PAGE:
Ahead of the Built Environment Summit (28-29 October) and COP26 (1-12 November), the Royal Institute of British Architects (RIBA) and Architects Declare have published a report demonstrating the critical role the sector must play in reducing greenhouse gas emissions.
In the #BuildingLife ambassador spotlight series, Passive House Plus is profiling leaders who have endorsed the Irish Green Building Council’s call to address the environmental impacts of buildings across their life-cycle..
The Department of Housing has come under criticism for draft guidelines which would prevent local authorities from setting sustainable building targets for buildings as a planning condition, with the passive house standard and low carbon cement directly referenced.
The Passive House Institute celebrated the low energy standard’s 30th birthday at the 25th International Passive House Conference in September. Around seven hundred participants registered for the conference, which mostly took place online due to Covid.
A new analysis of the exposure of London households to indoor pollutants highlights “systematic inequalities” in exposure, overwhelmingly driven by factors beyond the control of those people worst affected.
The winners of the international Passive House Award will be announced on Friday 10 September as part of the 25th International Passive House Conference, which is fully available online. Tickets to the conference are still available.
While the Irish government is delivering CO2 monitors to schools to help prevent the spread of Covid-19, and some European regions have mandated the use of such monitors in all buildings open to the public, the UK has yet to introduce such measures and has removed the requirement for mask-wearing in schools.
The National Construction Training Centre in County Laois is aiming to meet the challenge of training the huge number of skilled workers needed for Ireland’s planned housebuilding and deep retrofitting programmes.
Waterford-based high-performance window supplier and installer Zyle Fenster Ireland is now offering Triotherm thermal brackets from Prodomo Ireland as standard under door thresholds on all of its projects.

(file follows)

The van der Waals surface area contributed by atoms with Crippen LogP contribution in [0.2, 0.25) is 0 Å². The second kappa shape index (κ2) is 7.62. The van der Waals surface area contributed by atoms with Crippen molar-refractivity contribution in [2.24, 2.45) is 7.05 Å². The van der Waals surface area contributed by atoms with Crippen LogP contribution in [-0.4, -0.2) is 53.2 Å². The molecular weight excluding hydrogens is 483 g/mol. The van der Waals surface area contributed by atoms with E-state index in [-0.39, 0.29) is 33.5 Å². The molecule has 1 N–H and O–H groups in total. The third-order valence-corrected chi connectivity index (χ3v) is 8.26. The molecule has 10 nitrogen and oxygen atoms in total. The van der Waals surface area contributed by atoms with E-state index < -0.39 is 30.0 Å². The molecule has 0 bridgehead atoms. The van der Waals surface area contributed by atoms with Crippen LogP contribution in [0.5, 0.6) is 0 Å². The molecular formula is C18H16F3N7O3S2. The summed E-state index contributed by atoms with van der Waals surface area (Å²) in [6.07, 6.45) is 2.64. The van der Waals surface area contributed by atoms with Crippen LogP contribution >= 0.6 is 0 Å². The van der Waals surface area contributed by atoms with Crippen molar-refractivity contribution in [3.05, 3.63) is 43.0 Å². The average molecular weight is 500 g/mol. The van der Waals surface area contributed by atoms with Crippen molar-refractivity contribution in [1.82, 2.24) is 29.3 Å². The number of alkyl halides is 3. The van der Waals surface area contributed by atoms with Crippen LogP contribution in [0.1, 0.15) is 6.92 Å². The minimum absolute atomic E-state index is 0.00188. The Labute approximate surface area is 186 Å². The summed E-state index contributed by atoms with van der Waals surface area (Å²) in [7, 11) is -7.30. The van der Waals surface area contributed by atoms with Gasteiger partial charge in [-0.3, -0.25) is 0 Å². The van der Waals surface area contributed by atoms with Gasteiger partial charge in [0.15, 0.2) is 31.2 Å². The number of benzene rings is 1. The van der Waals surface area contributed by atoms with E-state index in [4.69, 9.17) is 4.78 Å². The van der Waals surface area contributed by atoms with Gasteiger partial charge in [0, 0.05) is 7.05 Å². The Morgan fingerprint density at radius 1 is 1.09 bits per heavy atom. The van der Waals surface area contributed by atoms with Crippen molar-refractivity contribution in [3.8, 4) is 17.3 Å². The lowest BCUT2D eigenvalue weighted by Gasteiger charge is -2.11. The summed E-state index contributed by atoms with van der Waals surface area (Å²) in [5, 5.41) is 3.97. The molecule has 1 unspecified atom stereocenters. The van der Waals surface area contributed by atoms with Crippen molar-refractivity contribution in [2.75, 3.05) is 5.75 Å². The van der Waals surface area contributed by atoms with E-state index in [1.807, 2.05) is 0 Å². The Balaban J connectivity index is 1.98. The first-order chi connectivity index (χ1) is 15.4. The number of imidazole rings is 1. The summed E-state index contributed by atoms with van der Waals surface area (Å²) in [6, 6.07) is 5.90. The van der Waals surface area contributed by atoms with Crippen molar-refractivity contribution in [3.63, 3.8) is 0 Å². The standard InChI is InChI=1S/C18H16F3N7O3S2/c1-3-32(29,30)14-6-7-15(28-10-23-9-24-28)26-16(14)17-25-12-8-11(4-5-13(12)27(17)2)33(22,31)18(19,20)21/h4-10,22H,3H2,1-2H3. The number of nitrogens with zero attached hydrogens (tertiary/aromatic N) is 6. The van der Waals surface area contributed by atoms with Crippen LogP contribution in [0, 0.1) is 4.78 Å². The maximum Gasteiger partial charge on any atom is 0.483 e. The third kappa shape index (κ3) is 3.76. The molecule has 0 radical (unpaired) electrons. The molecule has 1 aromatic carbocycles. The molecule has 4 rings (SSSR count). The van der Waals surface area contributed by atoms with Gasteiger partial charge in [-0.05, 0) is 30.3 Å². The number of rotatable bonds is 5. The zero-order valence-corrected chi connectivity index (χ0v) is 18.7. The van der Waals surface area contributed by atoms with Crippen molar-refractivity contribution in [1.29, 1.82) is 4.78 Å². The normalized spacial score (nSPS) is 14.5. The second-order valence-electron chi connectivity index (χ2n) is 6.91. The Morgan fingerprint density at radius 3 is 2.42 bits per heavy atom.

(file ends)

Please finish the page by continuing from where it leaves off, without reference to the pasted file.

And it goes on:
Ecological Building Systems recently hosted a series of thought-provoking presentations on the topic of going beyond NZEB and addressing the carbon blind spot of the construction industry: embodied carbon.
Leading heating technology manufacturer
Grant will be supporting Ulster University
and the Northern Ireland Housing Executive
(NIHE) in their RULET – Rural-Led Energy
Transition – initiative, aimed at reducing
or eliminating the risk of low-income
The government’s target of retrofitting half a million homes by 2030 may seem
daunting, but the Irish Green Building Council is working on a series of initiatives to
help make it a reality, as the group’s Marion Jammet reports.
In 2017 the government promised it would deliver 50,000 homes over the next five years as part of its Rebuilding Ireland programme. But figures from the first four years show it has fallen well short, writes Mel Reynolds.
The concept of building back better and greener, popular early in the pandemic, is now in danger of being abandoned in the rush to return to ‘normal’ — but we always have the power to shape what normal is, writes Dr Peter Rickaby.
With increasing attention turning to cutting carbon emissions from existing homes to meet carbon reduction targets, Duncan Smith, housing asset and energy strategy manager at Renfrewshire County Council in Scotland, argues that approaches which improve comfort and dramatically reduce energy bills must be front and centre.
Once poorly understood by the mainstream building industry, airtightness is now increasingly seen as one of the most crucial objectives on any building project. Not only is it vital for energy efficiency, it’s also key for thermal comfort and for protecting a building’s structure from dampness and mould. In this comprehensive guide to airtightness, we look at why it’s so important, how exactly it’s measured, and most importantly, how to achieve it on site.
Heat recovery ventilation is an invaluable way to maintain indoor air quality in low energy buildings and minimise the loss of precious heat, but there are several issues to address to ensure optimal performance. Ventilation expert Ian Mawditt, a technical advisor on Part F of England’s building regulations, has decades of experience in field investigations of indoor air quality and ventilation effectiveness. His guide, which focuses on centralised or ducted whole house heat recovery systems, is essential reading to anyone considering such a system.
Building physics take no prisoners. Anyone designing, constructing or upgrading the thermal envelope of a building to modern energy performance levels is duty bound to understand and minimise thermal bridging, or suffer the consequences. One-man thermal bridging encyclopaedia Andrew Lundberg of Passivate, who teaches thermal bridging analysis at Dublin Institute of Technology, gives some practical advice on why and how to tackle thermal bridging head on, and describes some of the leading innovations in thermally broken components.
As awareness of the urgency of the climate crisis grows, efforts to kickstart en masse deep energy efficiency interventions are gathering apace. But poorly conceived low energy building efforts can lead to unintended consequences including overheating – a risk that’s bound to grow as the world warms up. Phi Architecture co-founder Claire Jamieson details the risks and offers some solutions on how to create low energy buildings that are comfortable in summer and winter.